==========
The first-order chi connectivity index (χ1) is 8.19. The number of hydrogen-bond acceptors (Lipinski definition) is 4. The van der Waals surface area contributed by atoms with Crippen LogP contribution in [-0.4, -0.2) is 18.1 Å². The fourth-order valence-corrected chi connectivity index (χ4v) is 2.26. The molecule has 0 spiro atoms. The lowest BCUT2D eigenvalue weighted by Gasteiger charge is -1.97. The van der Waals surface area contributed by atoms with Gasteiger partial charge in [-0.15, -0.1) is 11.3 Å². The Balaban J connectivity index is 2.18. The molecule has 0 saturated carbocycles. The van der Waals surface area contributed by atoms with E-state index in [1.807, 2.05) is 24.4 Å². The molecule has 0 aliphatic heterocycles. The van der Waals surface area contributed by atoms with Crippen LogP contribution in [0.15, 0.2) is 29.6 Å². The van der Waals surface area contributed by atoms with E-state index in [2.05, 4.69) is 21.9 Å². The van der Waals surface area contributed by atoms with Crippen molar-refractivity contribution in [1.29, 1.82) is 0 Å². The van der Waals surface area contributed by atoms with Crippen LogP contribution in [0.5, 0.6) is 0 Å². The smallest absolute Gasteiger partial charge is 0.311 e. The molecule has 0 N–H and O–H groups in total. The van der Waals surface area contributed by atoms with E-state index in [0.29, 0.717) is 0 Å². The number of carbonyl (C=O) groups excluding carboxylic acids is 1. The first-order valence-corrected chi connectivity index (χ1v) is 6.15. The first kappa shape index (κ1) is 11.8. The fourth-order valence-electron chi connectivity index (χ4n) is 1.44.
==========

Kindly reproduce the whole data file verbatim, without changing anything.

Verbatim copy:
The first-order chi connectivity index (χ1) is 8.19. The number of hydrogen-bond acceptors (Lipinski definition) is 4. The van der Waals surface area contributed by atoms with Crippen LogP contribution in [-0.4, -0.2) is 18.1 Å². The fourth-order valence-corrected chi connectivity index (χ4v) is 2.26. The molecule has 0 spiro atoms. The lowest BCUT2D eigenvalue weighted by Gasteiger charge is -1.97. The van der Waals surface area contributed by atoms with Gasteiger partial charge in [-0.15, -0.1) is 11.3 Å². The Balaban J connectivity index is 2.18. The molecule has 0 saturated carbocycles. The van der Waals surface area contributed by atoms with E-state index in [1.807, 2.05) is 24.4 Å². The molecule has 0 aliphatic heterocycles. The van der Waals surface area contributed by atoms with Crippen LogP contribution in [0.15, 0.2) is 29.6 Å². The van der Waals surface area contributed by atoms with E-state index in [2.05, 4.69) is 21.9 Å². The van der Waals surface area contributed by atoms with Crippen molar-refractivity contribution in [1.29, 1.82) is 0 Å². The van der Waals surface area contributed by atoms with Crippen LogP contribution in [0.5, 0.6) is 0 Å². The smallest absolute Gasteiger partial charge is 0.311 e. The molecule has 0 N–H and O–H groups in total. The van der Waals surface area contributed by atoms with E-state index in [0.29, 0.717) is 0 Å². The number of carbonyl (C=O) groups excluding carboxylic acids is 1. The first-order valence-corrected chi connectivity index (χ1v) is 6.15. The first kappa shape index (κ1) is 11.8. The fourth-order valence-electron chi connectivity index (χ4n) is 1.44.